New program will overcome challenging business climate, while drawing from Afghanistan’s emerging private sector.

This fall, Herat University, Afghanistan’s second largest university, will launch a new MBA program, under the mentorship of the Daniels College of Business at the University of Denver (DU) in Colorado. The program’s development is supported by a grant from the United States Agency for International Development.

As part of the partnership, DU faculty will mentor Herat faculty to teach in both online and face-to-face environments, to design an MBA curriculum that will increase the leadership capacity and employability of Afghan citizens. Once the program is up and running, Herat faculty will deliver all face-to-face teaching, with some video lectures provided by Daniels faculty.

The program’s coordinators plan to create cases and projects suited to the local context, says Brent Chrite, dean of Daniels College. “The primary difficulty,” he says, “is that there’s not a culture of financial transparency and disclosure, so we expect companies to be reluctant to provide access to the information required for a meaningful case analysis.” To create these cases, the school will work with leaders in Afghanistan’s emerging private sector and government ministries, many of whom are eager to engage with academia, Chrite says.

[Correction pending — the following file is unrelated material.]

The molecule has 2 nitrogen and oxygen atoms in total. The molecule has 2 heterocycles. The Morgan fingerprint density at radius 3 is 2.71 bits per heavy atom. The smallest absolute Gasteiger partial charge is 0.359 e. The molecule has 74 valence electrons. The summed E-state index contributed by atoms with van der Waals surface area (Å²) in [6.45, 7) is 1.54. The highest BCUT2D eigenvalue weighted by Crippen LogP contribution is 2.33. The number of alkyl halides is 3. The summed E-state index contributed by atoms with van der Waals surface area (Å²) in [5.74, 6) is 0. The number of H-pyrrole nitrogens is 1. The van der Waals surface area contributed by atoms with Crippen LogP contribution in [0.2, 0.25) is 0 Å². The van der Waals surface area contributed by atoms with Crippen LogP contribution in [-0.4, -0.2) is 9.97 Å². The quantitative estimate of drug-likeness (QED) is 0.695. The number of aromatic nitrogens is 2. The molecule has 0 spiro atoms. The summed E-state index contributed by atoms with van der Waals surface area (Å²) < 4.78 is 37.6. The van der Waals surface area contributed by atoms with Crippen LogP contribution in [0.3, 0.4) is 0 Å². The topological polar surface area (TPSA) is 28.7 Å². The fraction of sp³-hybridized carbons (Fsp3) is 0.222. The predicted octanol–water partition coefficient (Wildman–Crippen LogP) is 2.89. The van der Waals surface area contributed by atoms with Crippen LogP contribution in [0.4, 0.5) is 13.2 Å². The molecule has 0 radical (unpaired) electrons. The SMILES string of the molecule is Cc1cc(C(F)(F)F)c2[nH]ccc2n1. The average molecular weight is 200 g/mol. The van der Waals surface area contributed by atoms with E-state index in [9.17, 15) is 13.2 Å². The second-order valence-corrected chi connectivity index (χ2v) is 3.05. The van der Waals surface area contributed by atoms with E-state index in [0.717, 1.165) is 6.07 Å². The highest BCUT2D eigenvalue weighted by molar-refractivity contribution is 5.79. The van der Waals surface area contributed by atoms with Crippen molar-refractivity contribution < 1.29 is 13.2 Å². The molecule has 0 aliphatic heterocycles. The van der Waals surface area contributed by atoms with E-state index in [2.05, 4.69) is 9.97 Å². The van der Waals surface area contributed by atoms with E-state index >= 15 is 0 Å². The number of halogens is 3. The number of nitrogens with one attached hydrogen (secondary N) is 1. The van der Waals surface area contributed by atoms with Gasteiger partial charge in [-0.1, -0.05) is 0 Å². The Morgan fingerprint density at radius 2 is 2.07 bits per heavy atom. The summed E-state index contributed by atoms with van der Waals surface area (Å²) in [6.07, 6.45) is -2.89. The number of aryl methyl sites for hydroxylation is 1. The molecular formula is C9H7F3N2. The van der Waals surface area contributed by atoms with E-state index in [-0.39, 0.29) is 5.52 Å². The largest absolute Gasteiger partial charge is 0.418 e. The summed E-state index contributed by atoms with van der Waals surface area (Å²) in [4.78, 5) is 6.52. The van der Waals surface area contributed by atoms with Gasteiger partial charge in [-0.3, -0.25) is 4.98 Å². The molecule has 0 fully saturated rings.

Chrite has helped develop similar programs for other Afghan institutions previously in his career, including Kabul University and Balkh University. However, at that time, the U.S. State Department was still allowing travel to the country. Today, all travel to Afghanistan from the U.S. is restricted because of safety concerns. For that reason, in January faculty from both institutions traveled to Mumbai, India, for a face-to-face meeting.

“Afghanistan is one of the most difficult places on the planet, with profound structural, political, economic, and cultural challenges that must be addressed,” Chrite says. “We believe in the power of the private sector as an essential catalyst for capacity building in other organizations, and business schools have unique capabilities in this arena.”

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